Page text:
Friends Life My Family Photography Recreation Travel

Paradise, Ensenada, and a Day at Sea

Two Flying, originally uploaded by Shirley Buxton.

During the night as we steamed toward Mexico, I looked through our window and saw thousands of lights glittering in the distance, and presumed we were passing San Diego. When morning dawned, our view out the window gave to an enormous red, white and green flag–the flag of Mexico. We were in Ensenada.

I wanted to prowl about a bit on land, but Jerry didn’t particularly want to, and our friends weren’t too eager, so we stayed aboard ship for the day. What an elegant, relaxing, talking time we had. We watched birds swarming and swooping, and seals turning and languishing in the surf. We ate and slept and walked and gazed and lounged and blinked and nodded and ate and watched people and gazed and blinked and nodded. In the evening as the huge ship pulled away from land, we stood on deck and watched as the lights of Ensenada receded, until finally they were no more.

Our final day was one at sea. In the evening after a day of absolute relaxation, and more than abundant food, we four proceeded to the library where for awhile we played a game with dominoes. We partnered–men against the women. Ask me sometime who won. 🙂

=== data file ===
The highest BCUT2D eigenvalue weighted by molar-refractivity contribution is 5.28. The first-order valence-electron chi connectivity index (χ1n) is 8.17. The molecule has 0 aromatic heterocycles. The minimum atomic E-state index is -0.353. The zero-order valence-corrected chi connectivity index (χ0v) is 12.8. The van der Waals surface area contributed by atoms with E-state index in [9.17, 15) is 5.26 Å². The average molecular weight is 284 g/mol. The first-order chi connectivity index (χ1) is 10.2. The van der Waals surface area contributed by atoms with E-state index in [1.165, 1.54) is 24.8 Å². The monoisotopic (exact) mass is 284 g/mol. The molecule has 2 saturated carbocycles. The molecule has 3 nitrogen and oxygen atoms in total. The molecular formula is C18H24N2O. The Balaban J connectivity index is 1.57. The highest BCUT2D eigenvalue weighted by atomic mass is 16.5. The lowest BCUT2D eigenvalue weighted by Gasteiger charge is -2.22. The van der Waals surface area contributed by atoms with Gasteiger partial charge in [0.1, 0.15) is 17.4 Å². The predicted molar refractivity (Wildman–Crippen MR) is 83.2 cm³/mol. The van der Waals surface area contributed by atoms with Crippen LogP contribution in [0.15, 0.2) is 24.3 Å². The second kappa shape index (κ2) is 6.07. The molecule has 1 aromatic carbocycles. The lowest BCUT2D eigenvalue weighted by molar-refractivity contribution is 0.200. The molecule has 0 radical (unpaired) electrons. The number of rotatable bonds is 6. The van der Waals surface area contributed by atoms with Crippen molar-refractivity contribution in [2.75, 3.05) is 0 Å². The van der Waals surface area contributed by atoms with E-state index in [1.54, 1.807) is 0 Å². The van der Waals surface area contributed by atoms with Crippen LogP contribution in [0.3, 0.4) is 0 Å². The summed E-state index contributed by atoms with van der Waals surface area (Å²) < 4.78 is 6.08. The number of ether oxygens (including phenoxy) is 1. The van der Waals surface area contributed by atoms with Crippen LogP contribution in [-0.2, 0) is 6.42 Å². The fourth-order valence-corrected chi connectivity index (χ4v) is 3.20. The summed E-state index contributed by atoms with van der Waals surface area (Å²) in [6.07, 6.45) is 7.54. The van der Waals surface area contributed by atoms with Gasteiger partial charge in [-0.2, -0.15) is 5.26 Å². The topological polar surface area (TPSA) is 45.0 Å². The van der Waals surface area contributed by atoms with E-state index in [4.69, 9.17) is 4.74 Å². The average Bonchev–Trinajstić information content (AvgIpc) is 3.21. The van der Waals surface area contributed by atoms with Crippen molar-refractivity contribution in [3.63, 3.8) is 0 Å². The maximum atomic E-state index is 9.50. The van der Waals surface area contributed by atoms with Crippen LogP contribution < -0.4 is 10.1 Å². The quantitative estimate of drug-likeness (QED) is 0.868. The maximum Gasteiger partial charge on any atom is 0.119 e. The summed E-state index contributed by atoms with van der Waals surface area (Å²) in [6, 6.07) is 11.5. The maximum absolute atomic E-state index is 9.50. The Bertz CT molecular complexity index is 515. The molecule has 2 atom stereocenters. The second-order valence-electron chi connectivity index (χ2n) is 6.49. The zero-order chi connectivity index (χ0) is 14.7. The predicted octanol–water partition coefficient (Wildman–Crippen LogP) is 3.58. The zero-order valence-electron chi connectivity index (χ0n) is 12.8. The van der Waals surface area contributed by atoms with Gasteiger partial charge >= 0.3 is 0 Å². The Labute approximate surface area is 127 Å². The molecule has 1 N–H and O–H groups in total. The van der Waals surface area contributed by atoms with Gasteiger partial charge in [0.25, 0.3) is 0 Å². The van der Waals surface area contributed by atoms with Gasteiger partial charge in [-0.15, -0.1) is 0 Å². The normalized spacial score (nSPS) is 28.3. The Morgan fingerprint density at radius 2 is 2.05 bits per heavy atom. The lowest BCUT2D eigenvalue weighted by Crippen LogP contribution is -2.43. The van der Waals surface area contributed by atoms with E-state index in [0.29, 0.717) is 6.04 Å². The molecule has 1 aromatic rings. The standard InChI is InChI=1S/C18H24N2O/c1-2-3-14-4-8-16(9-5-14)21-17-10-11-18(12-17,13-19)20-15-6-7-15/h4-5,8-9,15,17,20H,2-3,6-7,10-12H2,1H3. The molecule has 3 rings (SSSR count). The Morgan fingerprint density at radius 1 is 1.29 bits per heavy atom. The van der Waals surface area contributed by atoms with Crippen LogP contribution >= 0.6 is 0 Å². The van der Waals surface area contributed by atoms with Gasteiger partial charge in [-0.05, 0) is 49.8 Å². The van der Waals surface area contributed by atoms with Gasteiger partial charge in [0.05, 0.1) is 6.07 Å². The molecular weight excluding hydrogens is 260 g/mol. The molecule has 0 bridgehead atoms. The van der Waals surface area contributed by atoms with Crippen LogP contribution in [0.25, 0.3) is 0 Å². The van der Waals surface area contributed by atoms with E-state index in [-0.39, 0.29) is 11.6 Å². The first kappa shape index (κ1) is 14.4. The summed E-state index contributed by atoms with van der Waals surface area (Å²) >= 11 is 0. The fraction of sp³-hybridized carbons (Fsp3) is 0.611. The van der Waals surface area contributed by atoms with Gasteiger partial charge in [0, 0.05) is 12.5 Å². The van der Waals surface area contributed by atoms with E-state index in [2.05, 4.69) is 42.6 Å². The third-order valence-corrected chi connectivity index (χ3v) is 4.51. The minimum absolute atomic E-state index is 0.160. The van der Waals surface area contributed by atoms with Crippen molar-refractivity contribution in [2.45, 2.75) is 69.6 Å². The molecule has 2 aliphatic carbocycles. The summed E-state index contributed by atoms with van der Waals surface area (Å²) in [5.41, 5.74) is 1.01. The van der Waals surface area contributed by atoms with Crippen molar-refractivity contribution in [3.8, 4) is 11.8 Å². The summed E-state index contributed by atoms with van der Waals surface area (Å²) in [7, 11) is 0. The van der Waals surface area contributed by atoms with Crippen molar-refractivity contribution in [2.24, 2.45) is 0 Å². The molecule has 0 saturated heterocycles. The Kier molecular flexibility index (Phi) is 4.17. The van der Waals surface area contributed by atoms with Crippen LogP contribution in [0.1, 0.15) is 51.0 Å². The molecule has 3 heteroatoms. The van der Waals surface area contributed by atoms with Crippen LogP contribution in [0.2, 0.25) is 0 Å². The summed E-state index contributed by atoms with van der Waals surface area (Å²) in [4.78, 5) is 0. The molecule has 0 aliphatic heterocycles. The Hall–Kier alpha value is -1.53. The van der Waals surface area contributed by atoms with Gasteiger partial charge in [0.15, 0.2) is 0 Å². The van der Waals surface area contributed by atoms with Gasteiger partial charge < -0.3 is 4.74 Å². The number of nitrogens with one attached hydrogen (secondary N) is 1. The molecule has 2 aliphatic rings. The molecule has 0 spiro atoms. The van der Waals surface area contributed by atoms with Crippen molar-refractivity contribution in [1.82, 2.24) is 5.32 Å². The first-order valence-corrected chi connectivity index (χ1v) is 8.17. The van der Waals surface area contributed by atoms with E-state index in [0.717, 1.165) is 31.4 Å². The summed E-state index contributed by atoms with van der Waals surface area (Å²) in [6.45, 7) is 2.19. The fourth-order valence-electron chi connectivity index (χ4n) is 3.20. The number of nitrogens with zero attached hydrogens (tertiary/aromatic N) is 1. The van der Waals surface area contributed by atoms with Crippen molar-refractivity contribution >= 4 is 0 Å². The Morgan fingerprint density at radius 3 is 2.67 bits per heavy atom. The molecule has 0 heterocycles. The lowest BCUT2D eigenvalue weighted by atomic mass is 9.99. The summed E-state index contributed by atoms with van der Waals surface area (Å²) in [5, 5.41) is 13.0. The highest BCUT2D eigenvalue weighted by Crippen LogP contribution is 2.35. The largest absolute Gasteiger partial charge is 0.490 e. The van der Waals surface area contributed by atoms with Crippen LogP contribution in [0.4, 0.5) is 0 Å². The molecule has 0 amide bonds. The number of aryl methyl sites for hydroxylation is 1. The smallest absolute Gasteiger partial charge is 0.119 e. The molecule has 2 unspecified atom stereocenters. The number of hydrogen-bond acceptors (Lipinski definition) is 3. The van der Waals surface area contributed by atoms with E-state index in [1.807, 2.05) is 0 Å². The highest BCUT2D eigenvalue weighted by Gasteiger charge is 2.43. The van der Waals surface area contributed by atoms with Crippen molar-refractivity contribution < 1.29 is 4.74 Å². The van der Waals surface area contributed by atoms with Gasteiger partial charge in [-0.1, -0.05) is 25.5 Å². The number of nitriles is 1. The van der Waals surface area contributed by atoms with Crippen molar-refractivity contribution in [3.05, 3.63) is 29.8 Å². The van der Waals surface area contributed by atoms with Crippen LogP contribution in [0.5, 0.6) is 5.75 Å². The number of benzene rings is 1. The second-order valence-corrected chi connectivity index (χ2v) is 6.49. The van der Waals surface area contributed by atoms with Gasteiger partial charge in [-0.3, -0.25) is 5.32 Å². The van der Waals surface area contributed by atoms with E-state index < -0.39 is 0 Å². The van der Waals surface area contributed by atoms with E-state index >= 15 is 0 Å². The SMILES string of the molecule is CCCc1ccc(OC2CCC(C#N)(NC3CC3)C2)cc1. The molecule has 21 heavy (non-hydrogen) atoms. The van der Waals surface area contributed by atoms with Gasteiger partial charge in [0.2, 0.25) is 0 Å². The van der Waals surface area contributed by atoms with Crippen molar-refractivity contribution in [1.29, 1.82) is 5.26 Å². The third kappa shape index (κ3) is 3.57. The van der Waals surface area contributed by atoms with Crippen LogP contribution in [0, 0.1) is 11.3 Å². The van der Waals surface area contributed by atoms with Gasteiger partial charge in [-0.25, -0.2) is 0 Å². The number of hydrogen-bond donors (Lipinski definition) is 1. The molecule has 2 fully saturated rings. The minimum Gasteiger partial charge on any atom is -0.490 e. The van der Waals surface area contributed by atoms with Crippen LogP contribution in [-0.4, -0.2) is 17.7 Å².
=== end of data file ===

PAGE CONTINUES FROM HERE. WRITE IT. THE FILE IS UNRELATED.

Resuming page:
Jerry In Paradise Library by you.
America Food Friends Photography Travel Weather/Nature

Hanging off Catalina

Hanging off Catalina, originally uploaded by Shirley Buxton.

It is only 26 miles from Long Beach to Catalina, but yet it was morning before we anchored off the lovely town of Avalon. Even moving very slowly, it could not have taken that long: Throughout the dark night, we must have circled sharply within the western waters of the blue Pacific.